SÁTÁNTANGÓ STREAM

The structure of SÁTÁNTANGÓ came from the novel… [which] we didn’t change. László Krasznahorkai wrote twelve chapters, six forward and six back, which is the structure of the tango. — Béla Tarr

SÁTÁNTANGÓ has a reputation for duration (long) and velocity (slow). Think of it as a suspended thriller playing out over several episodes.

For a limited time, Arbelos Films and the UCLA Film & Television Archive are presenting the opportunity to watch the seven-hour film at your leisure—over a 72-hour period.

Devastating, enthralling for every minute of its seven hours. I’d be glad to see it every year for the rest of my life. — Susan Sontag on SÁTÁNTANGÓ

See link below for details.

UCLA Film & Television Archive presents

SÁTÁNTANGÓ

Béla Tarr, Sántátangó (1994). Images courtesy and © the filmmaker and Arbelos Films.

SUSAN SONTAG — FROM THE ARCHIVE

We felt that this was very exciting. That this film could be something very new. But we couldn’t judge. Because the script didn’t say so much.Agneta Ekmanner, actor in Duet for Cannibals*

On Friday, two UCLA institutions—the Film and Television Archive and the Library Special Collections—will screen the 2K restoration of Susan Sontag’s directorial debut DUET FOR CANNIBALS and present a selection of the Susan Sontag Papers.

DUET FOR CANNIBALS

Friday, February 7, at 7:30 pm.

Billy Wilder Theater—Hammer Museum

10899 Wilshire Boulevard, Los Angeles.

*Agneta Ekmanner, author’s interview in Benjamin Moser, Sontag: Her Life and Work (New York: Ecco, 2019), 313.

See “Benjamin Moser’s Pulitzer Prize for Biography is a Travesty,” by Nádia Gotlib, Lisa Paddock, Carl Rollyson, and Magdalena Edwards.

From top: Susan Sontag, photograph by Jill Krementz, 1974; Sontag, Duet for Cannibals (1969) (4). Images courtesy and © Jill Krementz, the filmmakers, actors, producers, stills photographers, and Metrograph Pictures.

SUSAN SONTAG — DUET FOR CANNIBALS

I don’t feel this film is necessary. This film exists because I always wanted to make films.Susan Sontag, to Jonas Mekas

In 1968—after her trip to Hanoi and a year before the publication of her second essay collection, Styles of Radical Will—Sontag went to Sweden to make her first film. DUET FOR CANNIBALS, which premiered at the 1969 New York Film Festival, has been restored by Metrograph Pictures and is playing at its Manhattan cinema.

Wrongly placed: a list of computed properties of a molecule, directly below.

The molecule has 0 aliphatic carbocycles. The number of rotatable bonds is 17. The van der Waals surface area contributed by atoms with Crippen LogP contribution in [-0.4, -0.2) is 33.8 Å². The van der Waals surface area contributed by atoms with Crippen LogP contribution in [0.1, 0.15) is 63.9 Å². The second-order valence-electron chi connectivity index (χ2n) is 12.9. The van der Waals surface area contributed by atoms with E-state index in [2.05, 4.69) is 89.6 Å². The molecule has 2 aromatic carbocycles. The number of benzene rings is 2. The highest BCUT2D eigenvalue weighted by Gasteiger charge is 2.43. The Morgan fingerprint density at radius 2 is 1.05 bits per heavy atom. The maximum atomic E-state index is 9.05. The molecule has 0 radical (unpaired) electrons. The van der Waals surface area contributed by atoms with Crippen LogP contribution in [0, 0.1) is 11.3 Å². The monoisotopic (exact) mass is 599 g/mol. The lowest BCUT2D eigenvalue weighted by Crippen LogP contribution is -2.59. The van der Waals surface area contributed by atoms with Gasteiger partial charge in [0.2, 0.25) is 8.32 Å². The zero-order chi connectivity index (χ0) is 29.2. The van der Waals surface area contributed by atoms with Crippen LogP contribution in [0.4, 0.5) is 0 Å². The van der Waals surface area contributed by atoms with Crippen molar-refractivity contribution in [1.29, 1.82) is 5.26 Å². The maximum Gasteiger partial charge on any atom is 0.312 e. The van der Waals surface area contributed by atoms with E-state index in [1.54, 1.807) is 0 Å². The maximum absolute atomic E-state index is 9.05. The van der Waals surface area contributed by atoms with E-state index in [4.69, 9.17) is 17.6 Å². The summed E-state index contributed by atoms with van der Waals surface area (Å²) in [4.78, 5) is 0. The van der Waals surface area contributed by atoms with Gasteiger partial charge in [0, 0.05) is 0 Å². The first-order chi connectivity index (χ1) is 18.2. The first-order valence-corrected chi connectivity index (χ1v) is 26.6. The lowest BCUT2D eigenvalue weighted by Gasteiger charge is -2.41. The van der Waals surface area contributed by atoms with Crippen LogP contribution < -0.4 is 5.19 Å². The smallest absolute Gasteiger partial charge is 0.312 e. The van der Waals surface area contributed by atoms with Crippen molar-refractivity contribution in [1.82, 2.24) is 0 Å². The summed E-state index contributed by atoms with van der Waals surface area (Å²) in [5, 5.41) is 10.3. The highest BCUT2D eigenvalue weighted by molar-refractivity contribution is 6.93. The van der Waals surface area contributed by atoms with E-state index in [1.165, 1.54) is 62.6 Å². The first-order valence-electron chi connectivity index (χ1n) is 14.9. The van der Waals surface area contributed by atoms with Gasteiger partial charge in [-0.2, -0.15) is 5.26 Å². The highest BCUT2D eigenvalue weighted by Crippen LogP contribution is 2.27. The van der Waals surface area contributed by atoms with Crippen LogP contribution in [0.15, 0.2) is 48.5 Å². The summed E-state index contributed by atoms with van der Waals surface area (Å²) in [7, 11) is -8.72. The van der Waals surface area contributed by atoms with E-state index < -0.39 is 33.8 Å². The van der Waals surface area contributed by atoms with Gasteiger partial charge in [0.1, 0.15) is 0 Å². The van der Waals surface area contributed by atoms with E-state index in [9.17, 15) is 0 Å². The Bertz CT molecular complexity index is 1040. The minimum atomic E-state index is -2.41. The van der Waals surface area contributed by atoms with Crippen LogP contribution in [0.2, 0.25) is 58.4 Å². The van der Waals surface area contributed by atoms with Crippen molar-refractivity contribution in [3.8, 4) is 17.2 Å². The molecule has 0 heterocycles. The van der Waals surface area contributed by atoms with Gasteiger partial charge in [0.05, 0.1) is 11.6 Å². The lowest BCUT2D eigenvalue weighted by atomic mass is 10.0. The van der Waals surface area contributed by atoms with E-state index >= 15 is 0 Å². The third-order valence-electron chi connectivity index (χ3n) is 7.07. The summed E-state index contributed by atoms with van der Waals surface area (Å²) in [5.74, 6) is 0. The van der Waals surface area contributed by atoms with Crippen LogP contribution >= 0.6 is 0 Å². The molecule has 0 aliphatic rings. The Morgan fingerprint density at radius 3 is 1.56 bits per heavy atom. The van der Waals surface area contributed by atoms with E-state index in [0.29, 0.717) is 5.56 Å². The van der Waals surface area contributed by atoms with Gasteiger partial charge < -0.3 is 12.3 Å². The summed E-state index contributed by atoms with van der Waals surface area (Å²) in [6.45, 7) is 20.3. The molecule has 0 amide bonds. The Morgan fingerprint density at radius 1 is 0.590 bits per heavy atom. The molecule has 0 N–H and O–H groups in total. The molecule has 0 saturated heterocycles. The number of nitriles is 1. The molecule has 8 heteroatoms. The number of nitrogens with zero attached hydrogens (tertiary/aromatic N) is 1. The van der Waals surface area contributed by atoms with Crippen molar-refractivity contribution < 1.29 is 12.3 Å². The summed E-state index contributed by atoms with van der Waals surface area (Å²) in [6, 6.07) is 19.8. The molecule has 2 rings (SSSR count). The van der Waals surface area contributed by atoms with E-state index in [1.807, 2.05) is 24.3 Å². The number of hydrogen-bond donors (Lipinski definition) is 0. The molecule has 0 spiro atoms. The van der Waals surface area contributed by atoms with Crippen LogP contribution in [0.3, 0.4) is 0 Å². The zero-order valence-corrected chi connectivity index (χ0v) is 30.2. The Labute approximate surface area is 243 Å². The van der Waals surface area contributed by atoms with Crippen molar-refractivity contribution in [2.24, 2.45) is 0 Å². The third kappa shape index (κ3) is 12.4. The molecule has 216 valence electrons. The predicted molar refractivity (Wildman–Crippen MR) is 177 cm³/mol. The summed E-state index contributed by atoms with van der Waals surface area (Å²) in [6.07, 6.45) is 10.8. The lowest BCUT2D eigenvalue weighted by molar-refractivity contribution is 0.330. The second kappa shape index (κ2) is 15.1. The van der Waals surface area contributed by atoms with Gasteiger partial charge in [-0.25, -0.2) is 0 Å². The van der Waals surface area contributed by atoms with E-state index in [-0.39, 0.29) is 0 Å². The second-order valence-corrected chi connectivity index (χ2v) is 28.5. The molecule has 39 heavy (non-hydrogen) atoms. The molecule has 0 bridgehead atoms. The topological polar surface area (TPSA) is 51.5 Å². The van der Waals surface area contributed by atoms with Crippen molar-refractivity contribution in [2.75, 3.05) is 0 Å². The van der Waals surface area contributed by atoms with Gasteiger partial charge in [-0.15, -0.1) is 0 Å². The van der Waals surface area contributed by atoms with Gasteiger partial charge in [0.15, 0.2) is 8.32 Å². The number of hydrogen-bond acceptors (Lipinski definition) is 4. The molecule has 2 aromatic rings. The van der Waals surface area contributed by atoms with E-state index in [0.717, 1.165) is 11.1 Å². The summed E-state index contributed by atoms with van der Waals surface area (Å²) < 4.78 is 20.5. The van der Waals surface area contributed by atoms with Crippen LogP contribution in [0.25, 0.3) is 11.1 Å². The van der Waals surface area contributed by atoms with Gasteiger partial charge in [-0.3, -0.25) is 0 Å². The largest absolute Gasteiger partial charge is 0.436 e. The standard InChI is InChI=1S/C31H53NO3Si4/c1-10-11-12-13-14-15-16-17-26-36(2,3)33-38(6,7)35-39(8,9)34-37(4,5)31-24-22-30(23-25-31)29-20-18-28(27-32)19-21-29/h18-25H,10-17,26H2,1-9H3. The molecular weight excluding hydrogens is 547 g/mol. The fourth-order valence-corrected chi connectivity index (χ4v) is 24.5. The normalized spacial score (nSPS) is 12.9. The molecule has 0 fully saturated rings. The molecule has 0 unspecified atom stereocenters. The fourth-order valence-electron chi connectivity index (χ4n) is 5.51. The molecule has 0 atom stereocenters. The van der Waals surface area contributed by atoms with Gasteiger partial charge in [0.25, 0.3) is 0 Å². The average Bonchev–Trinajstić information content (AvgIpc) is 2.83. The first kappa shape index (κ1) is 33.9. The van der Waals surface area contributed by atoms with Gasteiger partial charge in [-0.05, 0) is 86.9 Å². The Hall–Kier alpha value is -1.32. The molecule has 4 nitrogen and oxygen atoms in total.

The film is in Swedish—with subtitles by its director—and stars Adriana Asti, Lars Ekborg, Gösta Ekman, and Agneta Ekmanner.

DUET FOR CANNIBALS

Through November 28.

Metrograph

7 Ludlow Street, New York City.

From top: Susan Sontag on the set of her film Duett för kannibaler (Duet for Cannibals, 1969), courtesy and © Grove Press / Photofest; Gost Ekman (left) and Agneta Ekmanner; cover of the Noonday publication of the screenplay, courtesy and © the publisher; Swedish film poster; Adriana Asti and Ekman (2). Images courtesy and © the artists, their estates, Evergreen Film, and Metrograph Pictures.

THE DAY AT ROYCE HALL

THE DAY—a performative investigation of the diurnal rhythms of life and what comes after—is a superlative collaboration between avant-garde cellist Maya Beiser (who conceived the work), dancer Wendy Whelan, composer David Lang, and legendary choreographer Lucinda Childs.

When [Childs started] choreographing dances, in 1968, it was with the predilection for keeping the movement vocabulary relatively simple, seeking complexity elsewhere—in the intricate design of spatial forms and in timing. But in the music-based works choreographed since 1979, which propose a much more complex movement vocabulary, Childs has broken radically with the anti-ballet aesthetic of the other ex- or neo-Duchampian choreographers with whom she has been grouped.

Of all the adepts of the rigorously modern among contemporary choreographers, she has the subtlest and most fastidious relation to classical dance… Childs does not feed balletic movements and positions into an eclectic mix but wholly transforms and reinterprets them. In this, as in other matters, she is adamantly anti-collage.Susan Sontag*

THE DAY was commissioned by Théâtre de la Ville in Paris, Carolina Performing Arts at the University of North Carolina, Jacob’s Pillow, the Joyce Theater, and CAP UCLA, and will be performed by Beiser and Whelan twice this weekend at Royce Hall.

THE DAY

Friday and Saturday, October 18 and 19, at 8 pm.

Royce Hall, UCLA

10745 Dickson Court, Los Angeles.

*Susan Sontag, “A Lexicon for Available Light,” Art in America, December 1983. Collected in Where the Stress Falls (New York: Farrar, Straus & Giroux, 2001). Reprinted in Susan Sontag: Later Essays (New York: Library of America, 2017), 364–379.

The Day, Maya Beiser, Wendy Whelan, David Lang, Lucinda Childs: Beiser and Whelan in performance, photographs by Nils Schlebusch. Images courtesy and © the artists, the photographer, and CAP UCLA.